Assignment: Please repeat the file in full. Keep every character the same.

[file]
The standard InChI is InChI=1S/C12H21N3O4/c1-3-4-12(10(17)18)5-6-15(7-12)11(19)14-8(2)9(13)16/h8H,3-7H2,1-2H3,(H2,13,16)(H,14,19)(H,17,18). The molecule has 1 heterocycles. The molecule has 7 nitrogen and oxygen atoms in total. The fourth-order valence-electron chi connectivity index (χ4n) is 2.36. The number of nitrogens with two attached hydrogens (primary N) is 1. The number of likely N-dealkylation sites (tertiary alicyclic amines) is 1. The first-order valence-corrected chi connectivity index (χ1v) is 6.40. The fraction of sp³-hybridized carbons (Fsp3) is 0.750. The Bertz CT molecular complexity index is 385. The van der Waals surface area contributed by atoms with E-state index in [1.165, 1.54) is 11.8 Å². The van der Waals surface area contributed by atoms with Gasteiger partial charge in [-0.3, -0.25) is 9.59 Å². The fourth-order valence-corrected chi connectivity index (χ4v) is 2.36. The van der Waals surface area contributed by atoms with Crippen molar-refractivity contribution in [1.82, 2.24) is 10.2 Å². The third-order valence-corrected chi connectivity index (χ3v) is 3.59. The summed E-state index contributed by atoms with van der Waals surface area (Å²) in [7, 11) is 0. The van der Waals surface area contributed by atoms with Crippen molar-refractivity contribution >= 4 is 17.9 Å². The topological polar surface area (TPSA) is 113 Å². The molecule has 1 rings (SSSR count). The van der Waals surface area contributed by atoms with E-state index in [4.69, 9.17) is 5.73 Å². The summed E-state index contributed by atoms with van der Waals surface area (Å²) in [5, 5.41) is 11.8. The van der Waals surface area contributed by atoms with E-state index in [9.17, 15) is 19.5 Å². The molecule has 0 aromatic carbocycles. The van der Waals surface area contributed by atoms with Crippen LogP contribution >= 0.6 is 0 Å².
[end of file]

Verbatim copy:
The standard InChI is InChI=1S/C12H21N3O4/c1-3-4-12(10(17)18)5-6-15(7-12)11(19)14-8(2)9(13)16/h8H,3-7H2,1-2H3,(H2,13,16)(H,14,19)(H,17,18). The molecule has 1 heterocycles. The molecule has 7 nitrogen and oxygen atoms in total. The fourth-order valence-electron chi connectivity index (χ4n) is 2.36. The number of nitrogens with two attached hydrogens (primary N) is 1. The number of likely N-dealkylation sites (tertiary alicyclic amines) is 1. The first-order valence-corrected chi connectivity index (χ1v) is 6.40. The fraction of sp³-hybridized carbons (Fsp3) is 0.750. The Bertz CT molecular complexity index is 385. The van der Waals surface area contributed by atoms with E-state index in [1.165, 1.54) is 11.8 Å². The van der Waals surface area contributed by atoms with Gasteiger partial charge in [-0.3, -0.25) is 9.59 Å². The fourth-order valence-corrected chi connectivity index (χ4v) is 2.36. The van der Waals surface area contributed by atoms with Crippen molar-refractivity contribution in [1.82, 2.24) is 10.2 Å². The third-order valence-corrected chi connectivity index (χ3v) is 3.59. The summed E-state index contributed by atoms with van der Waals surface area (Å²) in [7, 11) is 0. The van der Waals surface area contributed by atoms with Crippen molar-refractivity contribution >= 4 is 17.9 Å². The topological polar surface area (TPSA) is 113 Å². The molecule has 1 rings (SSSR count). The van der Waals surface area contributed by atoms with E-state index in [4.69, 9.17) is 5.73 Å². The summed E-state index contributed by atoms with van der Waals surface area (Å²) in [5, 5.41) is 11.8. The van der Waals surface area contributed by atoms with E-state index in [9.17, 15) is 19.5 Å². The molecule has 0 aromatic carbocycles. The van der Waals surface area contributed by atoms with Crippen LogP contribution >= 0.6 is 0 Å².